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Main Title Fish Acute Toxicity Syndromes and Their Use in the QSAR (Quantitative Structure Activity Relationship) Approach to Hazard Assessment.
Author McKim, J. M. ; Bradbury, S. P. ; Niemi, G. J. ;
CORP Author Environmental Research Lab.-Duluth, MN. ;Minnesota Univ.-Duluth.
Year Published 1987
Report Number EPA/600/J-87/113;
Stock Number PB88-140512
Additional Subjects Fishes ; Water pollution ; Quantitative analysis ; Aquatic biology ; Contaminants ; Lethal dosage ; Trout ; Toxicology ; Acetylcholine sterase ; Reprints ; Water pollutants
Library Call Number Additional Info Location Last
NTIS  PB88-140512 Some EPA libraries have a fiche copy filed under the call number shown. 07/26/2022
Collation 18p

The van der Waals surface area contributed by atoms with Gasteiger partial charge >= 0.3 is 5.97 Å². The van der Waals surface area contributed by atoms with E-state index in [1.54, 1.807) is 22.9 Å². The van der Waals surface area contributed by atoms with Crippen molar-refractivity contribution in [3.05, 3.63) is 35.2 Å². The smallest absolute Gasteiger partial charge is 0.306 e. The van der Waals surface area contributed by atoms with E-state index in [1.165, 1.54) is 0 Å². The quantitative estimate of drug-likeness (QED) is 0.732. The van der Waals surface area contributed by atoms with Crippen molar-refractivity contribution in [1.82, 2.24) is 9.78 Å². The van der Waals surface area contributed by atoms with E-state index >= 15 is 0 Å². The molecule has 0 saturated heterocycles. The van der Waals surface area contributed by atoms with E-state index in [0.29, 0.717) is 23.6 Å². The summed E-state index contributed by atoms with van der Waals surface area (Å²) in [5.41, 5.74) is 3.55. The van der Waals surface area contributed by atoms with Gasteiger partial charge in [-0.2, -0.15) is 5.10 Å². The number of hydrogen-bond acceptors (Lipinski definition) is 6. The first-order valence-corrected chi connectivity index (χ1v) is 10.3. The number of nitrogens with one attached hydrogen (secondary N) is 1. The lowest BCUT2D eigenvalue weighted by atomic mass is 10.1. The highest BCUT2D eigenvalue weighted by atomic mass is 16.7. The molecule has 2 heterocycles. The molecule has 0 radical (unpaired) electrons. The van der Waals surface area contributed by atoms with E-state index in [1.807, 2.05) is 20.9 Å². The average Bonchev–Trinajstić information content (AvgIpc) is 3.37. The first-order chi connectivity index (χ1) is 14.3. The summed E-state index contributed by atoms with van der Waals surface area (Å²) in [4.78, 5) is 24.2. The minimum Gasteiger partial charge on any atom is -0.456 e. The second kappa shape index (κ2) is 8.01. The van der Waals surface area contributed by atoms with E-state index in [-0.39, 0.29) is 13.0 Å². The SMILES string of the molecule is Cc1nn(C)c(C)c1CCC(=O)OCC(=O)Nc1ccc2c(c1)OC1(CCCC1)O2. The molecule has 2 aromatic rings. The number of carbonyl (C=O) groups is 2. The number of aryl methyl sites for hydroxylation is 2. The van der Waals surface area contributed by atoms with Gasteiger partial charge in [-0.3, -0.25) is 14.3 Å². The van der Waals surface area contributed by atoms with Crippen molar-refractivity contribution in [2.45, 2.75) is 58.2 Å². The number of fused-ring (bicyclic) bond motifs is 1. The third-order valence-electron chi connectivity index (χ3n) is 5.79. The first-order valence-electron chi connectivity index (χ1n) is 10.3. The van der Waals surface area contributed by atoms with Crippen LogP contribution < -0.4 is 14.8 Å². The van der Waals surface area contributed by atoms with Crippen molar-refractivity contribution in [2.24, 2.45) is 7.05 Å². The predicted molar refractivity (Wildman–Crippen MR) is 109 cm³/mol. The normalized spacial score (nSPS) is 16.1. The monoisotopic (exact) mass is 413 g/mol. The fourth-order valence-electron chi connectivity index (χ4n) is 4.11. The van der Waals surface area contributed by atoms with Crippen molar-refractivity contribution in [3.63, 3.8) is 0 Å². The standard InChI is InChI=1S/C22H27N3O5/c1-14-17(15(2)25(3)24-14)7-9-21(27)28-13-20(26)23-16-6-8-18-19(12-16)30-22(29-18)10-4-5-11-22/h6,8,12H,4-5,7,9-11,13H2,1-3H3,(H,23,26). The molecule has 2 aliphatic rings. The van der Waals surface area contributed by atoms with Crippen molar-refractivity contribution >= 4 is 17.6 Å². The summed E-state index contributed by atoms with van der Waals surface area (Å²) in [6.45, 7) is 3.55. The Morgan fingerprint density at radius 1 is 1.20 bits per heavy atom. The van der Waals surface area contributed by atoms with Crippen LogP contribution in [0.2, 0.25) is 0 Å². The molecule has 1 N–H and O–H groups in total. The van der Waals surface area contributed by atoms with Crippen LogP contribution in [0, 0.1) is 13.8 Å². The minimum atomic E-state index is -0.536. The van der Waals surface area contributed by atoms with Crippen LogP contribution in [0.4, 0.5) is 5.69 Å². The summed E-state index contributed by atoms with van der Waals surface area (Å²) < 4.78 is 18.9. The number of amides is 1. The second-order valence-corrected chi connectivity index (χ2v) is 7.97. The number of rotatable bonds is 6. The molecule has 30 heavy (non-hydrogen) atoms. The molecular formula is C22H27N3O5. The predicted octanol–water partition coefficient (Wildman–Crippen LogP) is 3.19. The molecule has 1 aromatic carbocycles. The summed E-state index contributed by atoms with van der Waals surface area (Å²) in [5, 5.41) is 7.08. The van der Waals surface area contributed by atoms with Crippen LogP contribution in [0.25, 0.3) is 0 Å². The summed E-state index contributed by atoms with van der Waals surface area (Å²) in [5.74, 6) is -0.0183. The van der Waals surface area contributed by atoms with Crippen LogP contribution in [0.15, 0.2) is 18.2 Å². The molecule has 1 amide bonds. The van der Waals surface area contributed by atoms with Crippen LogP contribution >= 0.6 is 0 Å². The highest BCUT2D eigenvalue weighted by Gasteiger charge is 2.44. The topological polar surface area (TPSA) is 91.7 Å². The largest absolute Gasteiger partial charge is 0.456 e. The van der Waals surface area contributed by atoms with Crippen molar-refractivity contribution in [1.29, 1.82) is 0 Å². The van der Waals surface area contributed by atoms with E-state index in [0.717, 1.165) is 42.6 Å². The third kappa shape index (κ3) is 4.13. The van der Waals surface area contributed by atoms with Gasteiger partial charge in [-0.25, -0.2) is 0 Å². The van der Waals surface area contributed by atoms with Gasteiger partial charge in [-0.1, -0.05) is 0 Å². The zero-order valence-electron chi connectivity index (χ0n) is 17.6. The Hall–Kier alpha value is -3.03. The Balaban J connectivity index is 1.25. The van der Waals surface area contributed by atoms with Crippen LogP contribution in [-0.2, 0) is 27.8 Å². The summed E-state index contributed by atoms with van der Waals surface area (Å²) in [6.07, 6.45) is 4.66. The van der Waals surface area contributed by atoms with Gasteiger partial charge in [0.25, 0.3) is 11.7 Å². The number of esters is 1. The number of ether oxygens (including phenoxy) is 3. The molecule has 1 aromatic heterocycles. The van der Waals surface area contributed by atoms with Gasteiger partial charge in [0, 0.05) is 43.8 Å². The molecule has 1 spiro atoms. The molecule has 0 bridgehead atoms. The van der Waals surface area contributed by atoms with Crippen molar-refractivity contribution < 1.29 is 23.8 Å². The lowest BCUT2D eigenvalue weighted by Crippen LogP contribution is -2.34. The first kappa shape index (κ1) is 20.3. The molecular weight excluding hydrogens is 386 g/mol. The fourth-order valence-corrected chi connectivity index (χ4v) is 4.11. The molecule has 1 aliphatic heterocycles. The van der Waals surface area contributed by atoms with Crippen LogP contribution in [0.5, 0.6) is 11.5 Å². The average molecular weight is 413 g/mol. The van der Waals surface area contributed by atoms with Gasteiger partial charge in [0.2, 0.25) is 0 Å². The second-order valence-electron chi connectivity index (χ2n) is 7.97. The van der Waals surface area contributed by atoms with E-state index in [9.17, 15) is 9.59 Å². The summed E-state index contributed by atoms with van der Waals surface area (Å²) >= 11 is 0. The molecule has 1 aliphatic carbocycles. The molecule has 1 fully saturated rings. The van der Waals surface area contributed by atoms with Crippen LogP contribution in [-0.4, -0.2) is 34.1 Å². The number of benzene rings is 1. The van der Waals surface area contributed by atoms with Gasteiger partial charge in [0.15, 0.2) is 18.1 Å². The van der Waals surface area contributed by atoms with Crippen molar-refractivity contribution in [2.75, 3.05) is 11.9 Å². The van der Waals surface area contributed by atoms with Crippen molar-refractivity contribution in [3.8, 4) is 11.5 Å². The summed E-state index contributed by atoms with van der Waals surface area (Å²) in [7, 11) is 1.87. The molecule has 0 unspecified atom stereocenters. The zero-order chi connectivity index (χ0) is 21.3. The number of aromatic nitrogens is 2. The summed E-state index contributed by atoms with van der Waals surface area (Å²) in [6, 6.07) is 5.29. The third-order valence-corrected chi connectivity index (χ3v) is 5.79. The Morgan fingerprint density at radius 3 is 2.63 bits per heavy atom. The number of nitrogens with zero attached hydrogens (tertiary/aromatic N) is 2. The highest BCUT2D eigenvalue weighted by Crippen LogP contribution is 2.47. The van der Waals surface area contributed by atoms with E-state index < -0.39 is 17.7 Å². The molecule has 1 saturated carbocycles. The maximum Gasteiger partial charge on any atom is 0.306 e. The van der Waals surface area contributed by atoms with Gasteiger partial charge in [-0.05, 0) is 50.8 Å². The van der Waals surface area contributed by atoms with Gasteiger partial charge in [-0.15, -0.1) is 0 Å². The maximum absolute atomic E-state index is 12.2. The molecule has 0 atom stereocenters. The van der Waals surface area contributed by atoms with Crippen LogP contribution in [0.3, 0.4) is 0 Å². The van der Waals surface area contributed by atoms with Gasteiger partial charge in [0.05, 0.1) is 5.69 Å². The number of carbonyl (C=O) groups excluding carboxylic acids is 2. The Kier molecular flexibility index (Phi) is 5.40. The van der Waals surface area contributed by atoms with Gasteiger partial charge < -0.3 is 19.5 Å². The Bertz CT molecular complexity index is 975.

Implementation of the Toxic Substances Control Act of 1977 creates the need to reliably establish testing priorities because laboratory resources are limited and the number of industrial chemicals requiring evaluation is overwhelming. The use of quantitative structure activity relationship (QSAR) models as rapid and predictive screening tools to select more potentially hazardous chemicals for in-depth laboratory evaluation has been proposed. Further implementation and refinement of quantitative structure-toxicity relationships in aquatic toxicology and hazard assessment requires the development of a 'mode-of-action' database. With such a database, a qualitative structure-activity relationship can be formulated to assign the proper mode of action, and respective QSAR, to a given chemical structure. In this review, the development of fish acute toxicity syndromes (FATS), which are toxic-response sets based on various behavioral and physiological-biochemical measurements, and their projected use in the mode-of-action database are outlined. Using behavioral parameters monitored in the fathead minnow during acute toxicity testing, FATS associated with acetylcholinesterase (AChE) inhibitors and narcotics could be reliably predicted. However, compounds classified as oxidative phosphorylation uncouplers or stimulants could not be resolved. Refinement of this approach by using respiratory-cardiovascular responses in the rainbow trout, enabled FATS associated with AChE inhibitors, convulsants, narcotics, respiratory blockers, respiratory membrane irritants, and uncouplers to be correctly predicted. (Copyright (c) Environmental Health Perspectives, Vol. 71, pp. 171-186, April, 1987.)